politics

Abe's ruling bloc wins big in upper house vote

29 Comments
By Linda Sieg

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© (c) Copyright Thomson Reuters 2013.

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29 Comments
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Now it's gonna get messy...

1 ( +6 / -5 )

The "torsion" of both houses of Representatives and Councilors will dissolve.

-1 ( +1 / -2 )

Please no nationalistic policies..I firmly believe it is not the answer to peace and advertises strife instead.

..as if somebody would even read these comments or value them :/

3 ( +5 / -2 )

Its painful to read the BS in the blurb!

Since the VAST majority DIDNT VOTE I read it as the people of Japan have spoken load & clear, CURRENT politicians SUCK!

We get to continue to watch the rot.

0 ( +6 / -6 )

Congratulation Cumpai »

0 ( +0 / -0 )

Cue track 11 from album, The Doors.

-1 ( +1 / -2 )

32% turnout? Even if that climbs to 40%, it's dangerously low. This is hardly a mandate for Abe and the LDP. This is a very troubling day. Looks like the razzmatazz of 'Abenomics' wasn't enough to get most people off their arses to vote, while the other parties don't even deserve to be called nonentities. I can't remember when Japanese politics ( hardly vibrant at the best of times ) was in such a critical state.

1 ( +3 / -2 )

Silence has a different meaning for Japanese people than it has for "wareware gaijin."

I learned early on in Japan silence that is not merely non-communication.

It carries a message.

The fact that close to 70 percent chose not to vote speaks volumes.

-3 ( +7 / -10 )

NHK reported that voter turnout was at 32.64%

Lol, this number shows Abe actually lost. I feel pity for poor Japanese people who apparently are really tired of their politicians and their nationalist crap.

The LDP and two smaller parties that back Abe’s drive to revise Japan’s pacifist constitution to legitimise the military looked to fall short of the two-thirds majority needed to take revisions of the charter to a public referendum, the exit polls showed. Those parties have two-thirds of the lower house seats.

This is a good news. They can't revise Japan’s pacifist constitution, right? I hope to have understood correctly.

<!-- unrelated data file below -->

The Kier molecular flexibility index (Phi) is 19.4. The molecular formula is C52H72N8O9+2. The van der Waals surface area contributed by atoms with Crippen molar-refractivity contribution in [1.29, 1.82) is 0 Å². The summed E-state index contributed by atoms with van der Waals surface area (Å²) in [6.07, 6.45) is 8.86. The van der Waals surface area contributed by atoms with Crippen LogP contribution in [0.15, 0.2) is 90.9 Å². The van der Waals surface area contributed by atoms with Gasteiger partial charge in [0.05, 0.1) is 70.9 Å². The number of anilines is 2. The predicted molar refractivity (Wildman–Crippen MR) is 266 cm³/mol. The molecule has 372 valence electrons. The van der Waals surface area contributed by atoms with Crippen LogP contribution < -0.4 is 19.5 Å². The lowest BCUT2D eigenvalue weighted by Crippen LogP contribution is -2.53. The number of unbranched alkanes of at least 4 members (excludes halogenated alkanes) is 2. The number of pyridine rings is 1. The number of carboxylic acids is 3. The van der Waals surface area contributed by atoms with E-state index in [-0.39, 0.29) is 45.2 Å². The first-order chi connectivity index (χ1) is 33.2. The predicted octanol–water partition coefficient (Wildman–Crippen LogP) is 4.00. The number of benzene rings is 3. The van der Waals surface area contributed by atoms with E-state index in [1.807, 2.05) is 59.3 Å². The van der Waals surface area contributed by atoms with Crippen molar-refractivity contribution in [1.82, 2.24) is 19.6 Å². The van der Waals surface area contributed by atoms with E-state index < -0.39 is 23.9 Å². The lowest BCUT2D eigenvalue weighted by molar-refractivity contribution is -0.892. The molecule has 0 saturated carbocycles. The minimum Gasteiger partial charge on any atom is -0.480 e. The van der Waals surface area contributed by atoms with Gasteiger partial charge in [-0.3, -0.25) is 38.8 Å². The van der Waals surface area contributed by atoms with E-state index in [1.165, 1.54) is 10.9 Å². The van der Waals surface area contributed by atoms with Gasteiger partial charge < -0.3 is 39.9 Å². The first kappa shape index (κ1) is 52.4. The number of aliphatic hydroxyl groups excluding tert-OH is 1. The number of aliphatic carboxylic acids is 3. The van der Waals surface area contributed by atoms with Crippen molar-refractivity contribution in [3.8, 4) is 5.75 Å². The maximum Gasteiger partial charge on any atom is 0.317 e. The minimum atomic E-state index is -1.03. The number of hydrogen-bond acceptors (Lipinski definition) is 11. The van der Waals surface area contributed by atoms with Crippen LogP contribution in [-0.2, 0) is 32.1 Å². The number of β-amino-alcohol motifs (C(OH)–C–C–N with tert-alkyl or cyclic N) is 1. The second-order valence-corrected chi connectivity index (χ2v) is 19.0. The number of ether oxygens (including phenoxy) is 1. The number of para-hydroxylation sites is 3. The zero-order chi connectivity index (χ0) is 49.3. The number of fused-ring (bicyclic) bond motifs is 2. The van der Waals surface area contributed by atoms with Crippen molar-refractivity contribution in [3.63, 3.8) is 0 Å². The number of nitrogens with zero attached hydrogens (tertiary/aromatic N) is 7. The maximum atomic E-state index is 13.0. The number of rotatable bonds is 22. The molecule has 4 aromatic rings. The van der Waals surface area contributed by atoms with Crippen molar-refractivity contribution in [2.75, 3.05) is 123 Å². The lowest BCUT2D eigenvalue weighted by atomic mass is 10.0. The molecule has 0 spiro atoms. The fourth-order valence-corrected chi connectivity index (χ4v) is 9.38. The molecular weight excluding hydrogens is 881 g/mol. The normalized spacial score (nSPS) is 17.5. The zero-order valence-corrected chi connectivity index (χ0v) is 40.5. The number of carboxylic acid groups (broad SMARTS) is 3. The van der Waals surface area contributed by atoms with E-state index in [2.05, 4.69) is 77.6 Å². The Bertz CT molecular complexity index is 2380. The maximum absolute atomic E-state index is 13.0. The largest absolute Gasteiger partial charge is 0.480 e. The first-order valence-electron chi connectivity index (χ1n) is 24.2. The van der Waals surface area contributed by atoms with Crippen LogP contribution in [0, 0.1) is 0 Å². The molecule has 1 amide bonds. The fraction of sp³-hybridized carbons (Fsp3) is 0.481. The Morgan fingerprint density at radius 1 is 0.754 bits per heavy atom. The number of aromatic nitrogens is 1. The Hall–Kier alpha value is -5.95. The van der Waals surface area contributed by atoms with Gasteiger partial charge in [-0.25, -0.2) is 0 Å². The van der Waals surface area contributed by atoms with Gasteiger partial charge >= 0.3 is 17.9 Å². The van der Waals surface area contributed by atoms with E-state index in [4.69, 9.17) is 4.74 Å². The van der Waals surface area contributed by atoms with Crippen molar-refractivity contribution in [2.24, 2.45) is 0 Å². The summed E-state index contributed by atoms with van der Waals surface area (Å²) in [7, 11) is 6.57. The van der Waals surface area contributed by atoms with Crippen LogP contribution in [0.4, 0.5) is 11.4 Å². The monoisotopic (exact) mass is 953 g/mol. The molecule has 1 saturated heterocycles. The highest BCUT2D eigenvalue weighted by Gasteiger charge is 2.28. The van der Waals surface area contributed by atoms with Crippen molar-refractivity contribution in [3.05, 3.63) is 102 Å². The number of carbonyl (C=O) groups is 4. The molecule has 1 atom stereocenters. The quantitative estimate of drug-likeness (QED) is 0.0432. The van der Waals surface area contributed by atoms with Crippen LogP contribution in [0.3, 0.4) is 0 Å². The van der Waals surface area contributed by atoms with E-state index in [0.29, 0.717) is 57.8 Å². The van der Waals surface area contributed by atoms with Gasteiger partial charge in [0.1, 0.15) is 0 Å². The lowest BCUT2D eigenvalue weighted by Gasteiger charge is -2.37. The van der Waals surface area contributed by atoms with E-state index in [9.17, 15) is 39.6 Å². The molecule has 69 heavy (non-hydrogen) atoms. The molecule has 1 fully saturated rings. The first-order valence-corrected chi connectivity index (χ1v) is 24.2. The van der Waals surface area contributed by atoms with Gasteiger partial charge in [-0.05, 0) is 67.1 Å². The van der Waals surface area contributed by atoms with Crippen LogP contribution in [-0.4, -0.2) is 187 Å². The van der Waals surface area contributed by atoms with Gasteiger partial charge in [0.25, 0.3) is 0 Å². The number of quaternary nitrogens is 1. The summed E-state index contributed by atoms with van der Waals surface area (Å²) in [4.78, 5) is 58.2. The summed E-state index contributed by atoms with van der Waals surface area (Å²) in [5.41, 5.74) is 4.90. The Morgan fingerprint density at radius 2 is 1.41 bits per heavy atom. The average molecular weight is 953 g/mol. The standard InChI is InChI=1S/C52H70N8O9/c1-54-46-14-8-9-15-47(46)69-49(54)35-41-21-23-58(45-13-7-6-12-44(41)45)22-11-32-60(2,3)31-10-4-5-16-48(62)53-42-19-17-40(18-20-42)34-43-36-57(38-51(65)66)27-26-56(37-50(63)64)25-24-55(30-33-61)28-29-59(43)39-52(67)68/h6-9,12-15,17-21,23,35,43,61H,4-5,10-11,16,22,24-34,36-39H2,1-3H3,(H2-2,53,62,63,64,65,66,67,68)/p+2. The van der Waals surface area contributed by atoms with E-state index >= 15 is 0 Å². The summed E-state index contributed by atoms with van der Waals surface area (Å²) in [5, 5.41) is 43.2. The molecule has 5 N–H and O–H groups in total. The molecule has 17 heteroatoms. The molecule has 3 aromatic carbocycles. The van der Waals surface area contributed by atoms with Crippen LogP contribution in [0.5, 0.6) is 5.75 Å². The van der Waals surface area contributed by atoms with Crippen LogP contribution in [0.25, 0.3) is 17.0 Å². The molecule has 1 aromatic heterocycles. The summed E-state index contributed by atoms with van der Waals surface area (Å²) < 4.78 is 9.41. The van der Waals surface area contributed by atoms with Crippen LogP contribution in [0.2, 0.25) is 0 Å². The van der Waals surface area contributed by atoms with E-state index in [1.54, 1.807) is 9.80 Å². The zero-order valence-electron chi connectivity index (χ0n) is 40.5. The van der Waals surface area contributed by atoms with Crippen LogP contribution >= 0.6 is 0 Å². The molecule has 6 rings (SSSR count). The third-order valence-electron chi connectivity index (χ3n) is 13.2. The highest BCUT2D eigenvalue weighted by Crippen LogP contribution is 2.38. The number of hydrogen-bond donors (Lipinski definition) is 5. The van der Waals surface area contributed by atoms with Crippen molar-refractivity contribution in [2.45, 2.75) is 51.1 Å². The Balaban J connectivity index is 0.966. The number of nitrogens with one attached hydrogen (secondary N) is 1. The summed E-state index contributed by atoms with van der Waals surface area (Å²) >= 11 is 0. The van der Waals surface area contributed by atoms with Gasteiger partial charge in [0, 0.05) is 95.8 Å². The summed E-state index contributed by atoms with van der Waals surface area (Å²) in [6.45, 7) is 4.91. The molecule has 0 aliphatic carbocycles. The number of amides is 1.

2 ( +3 / -1 )

@BertieWooster...

Silence has a different meaning for Japanese people than it has for "wareware gaijin."

You and I agree on this - the first thing I tell foreigners during consult is that "In Japan it is not what is said that is important - it's what is not being said that is the most important thing to listen for and form opinions from..."

This is one of the least easy parts of the culture for the unacquainted to understand and seems nonsensical until you have lived / operated in the environment for a few years ( although some seem to have lived here a lifetime and will never "get it" )

-4 ( +4 / -8 )

Unless there is a "No One" choice on the ballot paper on which people can stamp, abstaining from voting to show disagreement doesn't matter in practise. Ultimately Abe would have the numbers in the house.

1 ( +4 / -3 )

With this win Abe will bring Japan no end of trouble.

0 ( +3 / -3 )

So what do you all think will happen? How far can they go (in a bad way)?

0 ( +1 / -1 )

@Bertie 'The fact that close to 70% chose not to vote speaks volumes' Maybe so, but to whom? I doubt the LDP and Komeito would be too concerned.

4 ( +5 / -1 )

Big changes ahead for Japan...not!

-2 ( +2 / -4 )

This is not democracy... how can so few votes decide the fate of Japan?

0 ( +5 / -5 )

I wonder if people realize that because the "ruling coalition" is dependent on Komeito for its majority, no new laws will be passed in Japan without Soka Gakkai's Chairman Emeritus Daisaku Ikeda pulling the strings.

2 ( +3 / -1 )

@Virtuoso

I wonder if people realize that because the "ruling coalition" is dependent on Komeito for its majority, no new laws will be passed in Japan without Soka Gakkai's Chairman Emeritus Daisaku Ikeda pulling the strings.